- 'Essentially Circe':Spenser, Homer, and the Homeric Tradition
In the first published version of Les Amours 74, of 1552, Ronsard imagines himself transformed and imprisoned by a 'Circe' with a difference:
Du tout changé ma Circe enchanteresse Dedens ses fers m'enferre emprisonné, Non par le goust d'un vin empoisonné, Ny par le just d'une herbe pecheresse.Du fin Gregeoys l'espée vangeresse, Et le Moly par Mercure ordonné, En peu de temps du breuvage donné, Forcerent bien la force charmeresse,Si qu'à la fin le Dulyche troupeau Reprint l'honneur de sa premiere peau, Et sa prudence auparavant peu caute:Mais pour la mienne en son lieu reloger, Ne me vaudroyt la bague de Roger, Tant ma raison s'aveugle dans ma faulte.1
(All changed, my enchantress Circe holds me imprisoned in her chains, neither by the taste of a charmed wine, nor by the juice of a corrupting herb. The avenging sword of the fine Greek and the moly commanded by Mercury broke in a short time the spell of the drink given, so that finally the Dulichian herd regained the dignity of their first skin and their wisdom, little careful before then. But to bring mine back to its place, Ruggiero's ring would hardly be enough - so much is my reason blind in my error.) [End Page 151]
Here is the common identification of Circe with sexual temptation, or 'corrupt and irrational pleasure which charms and transforms'.2 But this 'Circe' needs no concoctions to imprison Ronsard, and so Odysseus' fortification against Circe - his sword and the moly - cannot help. What might help is the tool given to Ruggiero, Odysseus' epic successor in Ariosto's Orlando Furioso: the ring which reveals to the 'blinded' victim 'that Alcina is a withered hag whose charms are feigned'.3 Since this enchantress' magical powers are illusory like Alcina's, real weapons and antidotes are of no use. By comparing Odysseus' and Ruggiero's equipment, Ronsard thus finds a literary way of locating his transformation by love in his own head. There is a mannered textuality here: the poem makes its point through a layered allusion, which asks the reader to focus on an episode of literary history. This episode concerns the imitation of a Homeric incident.
One important contemporary reader missed the exactness of Ronsard's comparison between the two epic moments and thus the point about illusion. In 1553 the learned Muret glossed the rhetorical efficacy of 'la bague de Roger' as its ability to 'counter all enchantment', rather than specifically its method of disabusal.4 And when Ronsard revised the poem for 1560, his most significant change was in the reference to Ariosto, which became: 'Mais pour mon sens remettre en mon cerveau, / Il me faudroit un Astolphe nouveau' ('But to put sense back into my head, I would need a new Astolfo'). The 'textuality' is removed, as the reference to literary history becomes a looser gesture: the new allusion involves not Odysseus' successor in Ariosto's poem, but the mad Orlando, who is cured by Astolfo. This is simply an elaborate paraphrase for madness, and no longer a comparison through literary history between 'real' and 'illusory' charms. Ronsard's earlier idea may have seemed too recherché for clarity.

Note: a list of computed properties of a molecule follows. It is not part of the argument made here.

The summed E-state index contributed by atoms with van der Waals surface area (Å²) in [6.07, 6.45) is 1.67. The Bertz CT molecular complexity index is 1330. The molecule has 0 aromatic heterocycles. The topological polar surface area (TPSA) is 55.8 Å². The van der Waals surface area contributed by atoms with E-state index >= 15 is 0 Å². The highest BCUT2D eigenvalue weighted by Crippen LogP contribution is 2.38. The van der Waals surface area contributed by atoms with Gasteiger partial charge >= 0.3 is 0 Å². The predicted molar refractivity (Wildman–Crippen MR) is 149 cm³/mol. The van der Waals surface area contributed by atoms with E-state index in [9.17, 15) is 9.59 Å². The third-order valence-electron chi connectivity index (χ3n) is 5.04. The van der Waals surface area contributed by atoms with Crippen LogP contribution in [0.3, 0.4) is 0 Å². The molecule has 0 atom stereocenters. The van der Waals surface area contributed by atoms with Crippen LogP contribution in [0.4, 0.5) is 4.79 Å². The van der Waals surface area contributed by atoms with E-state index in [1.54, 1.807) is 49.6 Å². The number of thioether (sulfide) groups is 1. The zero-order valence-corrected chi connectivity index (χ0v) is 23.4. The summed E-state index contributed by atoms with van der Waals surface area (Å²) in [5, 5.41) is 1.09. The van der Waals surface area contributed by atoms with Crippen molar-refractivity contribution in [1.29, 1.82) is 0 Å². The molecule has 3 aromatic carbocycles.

To the extent that Ronsard's first choice reveals a habit of thought, it is an awareness of histories of imitation or transformation of classical sources and a tendency to import those histories in one's response to the sources in the form of layered allusions. It may also be a particular awareness of the history of Homeric imitations and of Homer as an important original. Spenser, in his treatment of Circe and elsewhere, shares both kinds of awareness, and is if anything less hesitant about [End Page 152] turning them into poetry. Noticing this changes how we understand his use of Homer and the Homeric tradition.
Ronsard studied Homer with Jean Dorat and wrote a sonnet about reading the Iliad. If Spenser's Homeric credentials are murkier and different, they are equally important. The composition of The Faerie Queene in the 1580s and 1590s is framed by the publication of the...